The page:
NATIONAL NURSES DAY
National Nurses Day is observed annually on May 6th. On this day, we raise awareness of all nurse contributions and commitments and acknowledge the vital role nurses play in society. This day is also the first day of National Nurses Week and is sometimes known as National RN Recognition Day.
National Nurses Week begins May 6th and ends on May 12th, which is the birthday of Florence Nightingale (May 12, 1820 – August 13, 1910). Florence Nightingale was a celebrated English, social reformer, statistician, and the founder of modern nursing. She became well-known while taking care of the wounded soldiers during the Crimean War. Nightingale was dubbed “The Lady with the Lamp” because of her habit of making rounds at night.
Recognize nurses everywhere. Celebrate their dedication and commitment to their patients and their profession. Tell someone about the excellent care you’ve received from a nurse.
When you visit the doctor or have surgery, follow the instructions they give you, especially follow-up care. Ask questions, so they know when you need more information. They can’t read your minds.
Give nurses you know a shout-out and thank them for their hard work, especially during these challenging times.
Use #NationalNursesDay to share on social media.
NATIONAL NURSES DAY HISTORY
In 1953, Dorothy Sutherland, an employee at the United States Department of Health, sent a letter to President Eisenhower proposing a National Nurses Day. An official proclamation was not made. The following year people began celebrating National Nurses Week on their own.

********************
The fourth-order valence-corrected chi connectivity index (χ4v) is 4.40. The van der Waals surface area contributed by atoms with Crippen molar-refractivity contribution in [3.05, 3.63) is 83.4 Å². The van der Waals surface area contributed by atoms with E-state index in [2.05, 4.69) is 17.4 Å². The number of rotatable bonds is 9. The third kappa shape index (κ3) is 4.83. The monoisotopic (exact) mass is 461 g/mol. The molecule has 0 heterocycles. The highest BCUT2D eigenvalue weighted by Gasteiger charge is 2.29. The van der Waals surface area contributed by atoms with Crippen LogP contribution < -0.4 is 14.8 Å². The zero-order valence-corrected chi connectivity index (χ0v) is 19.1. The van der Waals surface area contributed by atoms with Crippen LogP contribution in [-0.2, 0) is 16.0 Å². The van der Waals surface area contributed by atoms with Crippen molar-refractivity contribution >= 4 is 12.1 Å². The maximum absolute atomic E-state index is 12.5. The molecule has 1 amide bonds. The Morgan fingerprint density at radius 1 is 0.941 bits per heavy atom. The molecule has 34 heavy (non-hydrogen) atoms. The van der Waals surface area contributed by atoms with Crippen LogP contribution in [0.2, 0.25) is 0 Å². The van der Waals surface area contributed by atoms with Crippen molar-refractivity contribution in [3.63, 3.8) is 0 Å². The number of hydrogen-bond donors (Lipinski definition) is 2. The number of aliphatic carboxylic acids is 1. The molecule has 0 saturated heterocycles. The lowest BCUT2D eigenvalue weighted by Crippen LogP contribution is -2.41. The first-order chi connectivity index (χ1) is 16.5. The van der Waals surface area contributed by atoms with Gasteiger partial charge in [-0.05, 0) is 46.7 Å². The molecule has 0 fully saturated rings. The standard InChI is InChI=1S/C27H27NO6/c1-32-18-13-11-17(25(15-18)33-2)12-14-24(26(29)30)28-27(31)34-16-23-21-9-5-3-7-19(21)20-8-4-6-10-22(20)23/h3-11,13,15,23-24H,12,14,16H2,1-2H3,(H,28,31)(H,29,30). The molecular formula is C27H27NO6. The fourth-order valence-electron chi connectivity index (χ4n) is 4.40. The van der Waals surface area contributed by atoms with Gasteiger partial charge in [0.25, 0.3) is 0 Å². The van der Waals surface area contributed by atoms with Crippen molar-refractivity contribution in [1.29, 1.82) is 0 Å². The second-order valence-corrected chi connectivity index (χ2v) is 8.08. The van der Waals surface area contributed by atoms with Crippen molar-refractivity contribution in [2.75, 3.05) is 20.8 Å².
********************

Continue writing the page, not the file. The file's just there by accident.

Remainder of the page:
In 1974, President Nixon proclaimed a National Nurse Week. New Mexico nurses initiated a resolution in 1981 to have May 6th declared National Recognition Day for Nurses. The American Nurses Association (ANA) Board of Directors took up the banner and promoted the proposal. In 1982, the United States Congress designated May 6th to be National Recognition Day for Nurses and President Ronald Reagan signed the proposal. The ANA Board of Directors later expanded the celebration in 1990 to a week-long celebration (May 6-12) known as National Nurses Week.
Each year the American Nurses Association (ANA) chooses a theme to acknowledge the many services provided by nurses everywhere during National Nurses Week. Examples of past themes include:
2000- Nurses: Keeping the Care in Healthcare
2002 – Nurses Care for America
2003 – Nurses: Lifting Spirits, Touching Lives
2006 – Nurses: Strength, Commitment, Compassion
2015 – Ethical Practice. Quality Care.
2018 – Nurses: Inspire, Innovate, Influence
2019 – 4 Million Reasons to Celebrate
2020 – Nurses: A Voice to Lead
WORLD PASSWORD DAY
Each year on the first Thursday in May, World Password Day promotes better password habits. Passwords are critical gatekeepers to our digital identities, allowing us to access online shopping, dating, banking, social media, private work, and life communications.
In a cyber world, secure passwords are important. Other than keeping your information offline, long, unique and complex passwords protect your valuable information best. Another tactic is changing your passwords every few months or any time you think your accounts have been compromised.
Take the #WorldPasswordDay pledge and share these password tips on social media, too:
- change an old password to a long, strong one
- turn on two-factor authentication for your important accounts
- password protect your wireless router
- don’t store passwords on your computer or phone
- log off when you’re done with a program
- periodically remove temporary internet files
WORLD PASSWORD DAY HISTORY